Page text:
"But I haven't had much joy in attracting people via these methods," he says, "and I'd love to know if there is anything else I could be doing."

www.wigspecialities.com

WHAT THE EXPERTS SAY

Angela Baron, organisation and resourcing adviser, Chartered Institute of Personnel and Development

"The recruitment of highly specialised staff is hard. A limited number of people with the right skills makes many of the traditional ways of attracting people ineffective.

"Expanding the home-based workforce might be an option. With some innovative use of technology, these people can be effective teamworkers too. This might also enable Mr Mawbey to attract trainees who are willing to trade financial reward early in their career for flexibility. And it could help him to hang on to some of his experienced staff - leaving because of pregnancy, say - as they might have the chance to work part time or from home, or even both.

"Another option would be to develop a network of self-employed individuals to whom he could outsource work. He would need to think through the nature of the relationship but both sides could benefit - Wig Specialities from being able to expand at very little cost, and the outsourced workers from being associated with a well- regarded company."

Tom Hadley, director of external relations, Recruitment & Employment Confederation

"Mr Mawbey is using the right channels to recruit staff for such a specialist profession.

"However, it may be an idea to consider those outside the industry. Many young people don't have specific career paths mapped out and therefore may be open to professions they haven't thought of before. There is a wide range of recruitment agencies - many specialising in a particular sector - matching thousands of people to a job role each day.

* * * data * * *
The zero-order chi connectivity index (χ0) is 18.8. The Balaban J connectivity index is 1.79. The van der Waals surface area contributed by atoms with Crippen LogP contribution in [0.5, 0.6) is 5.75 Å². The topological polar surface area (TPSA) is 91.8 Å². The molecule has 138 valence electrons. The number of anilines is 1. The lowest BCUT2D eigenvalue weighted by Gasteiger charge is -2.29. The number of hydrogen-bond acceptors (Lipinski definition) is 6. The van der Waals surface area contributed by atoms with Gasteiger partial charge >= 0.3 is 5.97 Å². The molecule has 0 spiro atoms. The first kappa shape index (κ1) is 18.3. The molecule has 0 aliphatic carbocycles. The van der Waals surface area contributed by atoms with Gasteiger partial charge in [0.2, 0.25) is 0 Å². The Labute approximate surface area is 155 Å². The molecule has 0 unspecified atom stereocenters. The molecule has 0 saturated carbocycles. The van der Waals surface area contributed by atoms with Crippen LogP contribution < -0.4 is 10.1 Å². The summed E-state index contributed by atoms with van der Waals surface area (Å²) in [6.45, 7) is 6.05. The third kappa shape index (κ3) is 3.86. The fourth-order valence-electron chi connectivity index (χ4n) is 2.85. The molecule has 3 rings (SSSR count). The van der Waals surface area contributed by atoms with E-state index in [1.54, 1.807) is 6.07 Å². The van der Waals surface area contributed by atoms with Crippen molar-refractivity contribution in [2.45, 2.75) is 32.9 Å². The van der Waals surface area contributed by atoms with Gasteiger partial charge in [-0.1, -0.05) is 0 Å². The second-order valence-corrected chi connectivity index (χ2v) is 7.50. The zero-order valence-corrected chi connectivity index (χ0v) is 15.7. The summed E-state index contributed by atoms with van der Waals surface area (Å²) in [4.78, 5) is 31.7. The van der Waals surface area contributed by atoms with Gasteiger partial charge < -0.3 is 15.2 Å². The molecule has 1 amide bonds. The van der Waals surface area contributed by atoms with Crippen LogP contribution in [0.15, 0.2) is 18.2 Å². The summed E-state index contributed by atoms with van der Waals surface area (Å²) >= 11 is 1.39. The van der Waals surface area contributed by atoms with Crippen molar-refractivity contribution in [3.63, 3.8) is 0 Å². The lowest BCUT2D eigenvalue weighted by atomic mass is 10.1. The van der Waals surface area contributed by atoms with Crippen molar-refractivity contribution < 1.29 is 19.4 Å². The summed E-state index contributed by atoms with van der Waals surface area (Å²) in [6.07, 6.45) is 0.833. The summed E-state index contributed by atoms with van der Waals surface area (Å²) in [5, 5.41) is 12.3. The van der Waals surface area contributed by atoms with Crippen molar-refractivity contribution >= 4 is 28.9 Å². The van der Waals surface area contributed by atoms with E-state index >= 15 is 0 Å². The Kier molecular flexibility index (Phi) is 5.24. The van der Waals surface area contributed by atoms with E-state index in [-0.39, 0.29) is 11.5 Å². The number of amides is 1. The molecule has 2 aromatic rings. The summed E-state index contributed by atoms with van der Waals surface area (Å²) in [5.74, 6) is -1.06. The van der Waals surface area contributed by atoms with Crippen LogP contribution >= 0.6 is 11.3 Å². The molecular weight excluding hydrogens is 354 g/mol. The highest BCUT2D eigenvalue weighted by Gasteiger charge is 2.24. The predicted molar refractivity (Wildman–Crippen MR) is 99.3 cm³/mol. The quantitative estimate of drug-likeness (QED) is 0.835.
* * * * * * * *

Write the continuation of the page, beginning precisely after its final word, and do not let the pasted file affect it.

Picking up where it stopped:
"Using an agency would take the hard work of finding suitable candidates away from Mr Mawbey, and by choosing one that is a member of the Recruitment & Employment Confederation he can ensure the highest possible standards. Mr Mawbey should log on to www.rec.uk.com for a full list and he will also be able to search for recruitment companies in specific sectors."

Louise Cunningham, media make-up lecturer, Barnet College

"Work experience should be offered as part of a relevant course for longer periods. As wig making is an acquired and patient skill, vocational study should be an element of a long-term schedule, rather than one week out of the academic year.

"Students should be presented with the opportunity to work within the company as part of the wig-making team one day a week for no less than a term - providing the student with not only a specialised skill but an insight into the industry and the professionalism needed in working life.

"Another longer-term solution is creating a multi-skilled taskforce. This would not only make for a more colourful job role for the employee but enable the firm to avoid bottlenecks created by the constraint of only one employee being able to carry out a particular task.

"I also feel that despite the job being so specialised, skilled and time-consuming, the financial rewards do not always reflect this - an area the industry needs to address."